Bill Sherman And I think you now have the attention and perhaps the envy of every head of thought leadership listening in the sense that it is the question that all of us want to answer. What is the ROI?  How do I calculate it and how do I give a reliable, consistent number? And a lot of us have been coming at this question from different directions. Anthony, I’m going to turn to you. Let’s talk about the study. Let’s dive in.

Anthony Marshall So we one of the things that we learned when we did the survey about executives and how they think about the leadership, how they use the leadership is that two aspects of thought leadership came through as most valuable number one expertise and number two, proprietary original data. That people can’t get from anywhere else. If you’ve got that with analysis, then that is that is the gold standard of thought leadership and that is enormously attractive to executives. So with that philosophy, we sort of applied that philosophy truth to the questionnaire and literally asked executives, does consumer thought leadership impact your purchasing decisions in terms of services and products, and if so, to what extent and how frequently? And we were able to find that in excess of 80% of executives indicate that they’ve made a purchase decision of some kind in the last three months based on the thought leadership that they consume, depending upon the size.

Bill Sherman Let me pause there. I’ve made a purchase decision on behalf of their organization rather than personal, correct?

Anthony Marshall Correct. So we’re talking basically a purchase decision of goods or services from their organization.

Bill Sherman Exactly.

Anthony Marshall Because as you know, the leadership is most effective in a business to business environment. And so and we’re able to start sizing the magnitude of that spend, both from direct spend that is directly influenced by the thought leadership. And that’s not saying I’m selling a widget and the thought leadership about the widget and go out and buy the widget. This is about.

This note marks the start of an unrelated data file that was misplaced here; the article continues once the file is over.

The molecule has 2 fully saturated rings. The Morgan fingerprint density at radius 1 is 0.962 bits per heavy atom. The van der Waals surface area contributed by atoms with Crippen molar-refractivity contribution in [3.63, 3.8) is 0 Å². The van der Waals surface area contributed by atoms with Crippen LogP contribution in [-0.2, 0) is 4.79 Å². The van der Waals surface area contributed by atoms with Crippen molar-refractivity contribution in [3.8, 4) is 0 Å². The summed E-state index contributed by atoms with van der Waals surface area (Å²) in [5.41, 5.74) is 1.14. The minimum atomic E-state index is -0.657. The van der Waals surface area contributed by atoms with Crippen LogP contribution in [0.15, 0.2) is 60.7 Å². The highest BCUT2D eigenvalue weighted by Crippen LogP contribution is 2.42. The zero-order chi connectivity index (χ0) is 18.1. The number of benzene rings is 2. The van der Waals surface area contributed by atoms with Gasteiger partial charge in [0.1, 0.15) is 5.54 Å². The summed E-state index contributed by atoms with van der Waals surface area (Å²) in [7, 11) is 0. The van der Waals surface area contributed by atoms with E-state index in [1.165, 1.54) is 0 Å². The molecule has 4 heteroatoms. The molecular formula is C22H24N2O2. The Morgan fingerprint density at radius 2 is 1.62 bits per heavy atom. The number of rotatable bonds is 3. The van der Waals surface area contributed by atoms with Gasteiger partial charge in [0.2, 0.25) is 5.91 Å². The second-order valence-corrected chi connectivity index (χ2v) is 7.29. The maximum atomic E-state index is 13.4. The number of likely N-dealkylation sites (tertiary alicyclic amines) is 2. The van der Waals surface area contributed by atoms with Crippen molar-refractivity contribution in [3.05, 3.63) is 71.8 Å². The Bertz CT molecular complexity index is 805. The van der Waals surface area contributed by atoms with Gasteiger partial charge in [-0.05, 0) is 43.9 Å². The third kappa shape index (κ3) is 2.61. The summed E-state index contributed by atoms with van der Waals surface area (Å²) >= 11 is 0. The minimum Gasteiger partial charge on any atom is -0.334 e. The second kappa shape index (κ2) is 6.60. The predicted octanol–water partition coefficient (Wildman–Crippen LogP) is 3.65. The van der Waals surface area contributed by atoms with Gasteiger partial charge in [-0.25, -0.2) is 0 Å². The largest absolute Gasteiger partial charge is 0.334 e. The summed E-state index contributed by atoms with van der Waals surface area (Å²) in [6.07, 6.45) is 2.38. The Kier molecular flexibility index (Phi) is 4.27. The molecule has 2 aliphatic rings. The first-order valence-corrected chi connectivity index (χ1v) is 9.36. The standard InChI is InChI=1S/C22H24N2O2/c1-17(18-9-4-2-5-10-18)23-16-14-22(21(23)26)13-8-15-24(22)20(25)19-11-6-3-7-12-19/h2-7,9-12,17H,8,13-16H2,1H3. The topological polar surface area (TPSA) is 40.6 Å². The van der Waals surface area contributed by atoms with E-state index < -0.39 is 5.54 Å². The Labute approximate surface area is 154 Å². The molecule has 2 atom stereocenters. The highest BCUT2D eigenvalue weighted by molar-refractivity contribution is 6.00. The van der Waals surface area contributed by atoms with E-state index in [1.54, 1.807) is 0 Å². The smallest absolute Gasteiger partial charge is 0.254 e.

Bill Sherman Yeah, that’s product marketing. At that point.

Anthony Marshall I’m talking about transformation. And you know, here is an analysis of transformation and key strategies that that we’re able to demonstrate is most effective in transformation. These are the sort of steps that you need to take. These are the investments you need to make. If those sorts of decisions and depending upon the size of the organization, that’s well in excess of $100 million in the US and indirectly associated spend. But there’s also influence spend in marketing. You talk about influence, influence of spending. Marketing is similar concepts here and that is orders of magnitude greater. So you’ve got the two elements of impact. Number one, you’ve got the fact that that thought leadership is leading to purchase decisions on the part of executives, particularly if they thought leadership is seen as rigorous and independent. And within that, you’ve got an aspect of that decision that is direct in terms of directly associated spend, but also influence spend, which is orders of magnitude greater than that.